Is the focus of the Christian faith OUT of this world or INTO the world?
Does it matter for the way we live in the world?
Before we jump into our answering those questions...
let’s think about the WAY we think about those things.
(My reflections are informed by Lutheran professor & theologian Terra Schwerin Rowe, who was a student a Wartburg Seminary when I was there).
Augustine (354-430), an early Christian theologian and bishop, dramatically altered the way people think about personhood. One might think the most identifying things about us are: our family, our friends, our relationships, the parts of the world we interact with, the work that we do, and even the air we breathe. But Augustine said the interior world of the self is the truest self. This inner self is where we find our closest connection to God.
René Descartes (1596-1650), a key source of the modern philosophical view, taught that the only thing that can truly be “known” is the self. Only self-knowledge and self-awareness can be trusted with certainty. He prioritized the mind so much that it seemed virtually disconnected from the body. This led to an understanding where mind and body (or spiritual and physical) are separated and distinct.
The ideas from these two men continue to be profoundly influential on Western (European and North American) thought. The result has been a sharp divide between the “internal” and “external” worlds. Terra Rowe observes, “this private inner self has become a basic assumption of Western religion.” We’ve ended up with an overly “spiritualized” Christianity, focused primarily on “saving the soul” and exiting out of this world. The result has been that knowing ourselves as fundamentally inter-connected with the earth was dismissed as mere folklore of "primitive" peoples.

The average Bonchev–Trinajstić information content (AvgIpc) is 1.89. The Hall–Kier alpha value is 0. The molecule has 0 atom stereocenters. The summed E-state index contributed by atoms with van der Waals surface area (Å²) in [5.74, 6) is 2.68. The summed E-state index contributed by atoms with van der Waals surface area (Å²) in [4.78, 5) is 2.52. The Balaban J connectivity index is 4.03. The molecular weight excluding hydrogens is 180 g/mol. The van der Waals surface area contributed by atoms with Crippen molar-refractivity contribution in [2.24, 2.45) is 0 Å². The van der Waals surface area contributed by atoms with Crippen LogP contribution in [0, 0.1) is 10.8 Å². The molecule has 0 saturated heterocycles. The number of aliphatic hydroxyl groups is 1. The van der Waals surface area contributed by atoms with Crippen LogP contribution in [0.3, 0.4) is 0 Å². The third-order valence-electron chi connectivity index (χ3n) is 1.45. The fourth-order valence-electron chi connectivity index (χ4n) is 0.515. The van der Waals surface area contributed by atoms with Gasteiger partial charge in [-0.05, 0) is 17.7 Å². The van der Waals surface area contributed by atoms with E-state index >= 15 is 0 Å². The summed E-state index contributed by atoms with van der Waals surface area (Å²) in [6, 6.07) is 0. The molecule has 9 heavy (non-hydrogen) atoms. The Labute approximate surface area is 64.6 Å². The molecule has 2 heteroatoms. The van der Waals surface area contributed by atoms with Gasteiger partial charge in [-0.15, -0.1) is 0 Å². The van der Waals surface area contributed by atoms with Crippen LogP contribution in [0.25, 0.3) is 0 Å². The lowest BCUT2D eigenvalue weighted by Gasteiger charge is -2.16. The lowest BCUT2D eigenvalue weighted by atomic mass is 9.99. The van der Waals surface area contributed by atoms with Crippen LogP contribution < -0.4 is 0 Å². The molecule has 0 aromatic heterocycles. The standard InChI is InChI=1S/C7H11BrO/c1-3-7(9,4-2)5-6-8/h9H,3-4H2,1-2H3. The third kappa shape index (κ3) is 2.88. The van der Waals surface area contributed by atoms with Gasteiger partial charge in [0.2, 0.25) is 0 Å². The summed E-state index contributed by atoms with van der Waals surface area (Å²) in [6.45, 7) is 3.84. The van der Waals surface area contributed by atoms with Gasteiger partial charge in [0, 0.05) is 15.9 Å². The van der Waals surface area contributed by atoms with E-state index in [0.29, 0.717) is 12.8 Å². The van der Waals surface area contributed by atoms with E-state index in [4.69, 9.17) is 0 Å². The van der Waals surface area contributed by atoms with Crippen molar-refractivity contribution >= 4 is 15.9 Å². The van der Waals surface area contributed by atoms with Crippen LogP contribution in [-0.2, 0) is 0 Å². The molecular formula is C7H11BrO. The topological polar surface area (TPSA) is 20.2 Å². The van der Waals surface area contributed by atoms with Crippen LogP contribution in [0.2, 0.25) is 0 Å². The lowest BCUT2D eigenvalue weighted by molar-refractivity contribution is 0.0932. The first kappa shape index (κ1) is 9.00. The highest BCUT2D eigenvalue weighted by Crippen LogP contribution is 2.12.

What if Augustine and Descartes were wrong (or at least off-base)? What if the Bible tells a different truth? Maybe our truest self is much more than just our inner being.
In the Genesis story of Cain and Abel, Cain kills his brother Abel. God asks Cain where his brother is. And Cain responds, “I do not know; am I my brother’s keeper?” (Gen 4:9). The implied answer is clearly, “Yes! You are! And, by the way, you failed at it.” God did not come and say to Cain, “Tell me about your inner thoughts.” What matters, what shapes Cain’s truest identity is his relationship and responsibility to his brother and to God.
In the book of Leviticus, God speaks to the Hebrew people before they enter the land of promise; “When you reap the harvest of your land, you shall not reap to the very edges of your field, or gather the gleanings of your harvest. You shall not strip your vineyard bare, or gather the fallen grapes of your vineyard; you shall leave them for the poor and the alien: I am the LORD your God” (19:9-10). God did not say, “When you come into the land, think deep thoughts about me.” The people’s lives, their future, and their identity is intimately tied up in their inter-connectedness to this particular land, to what the land produces, to other people, and to God.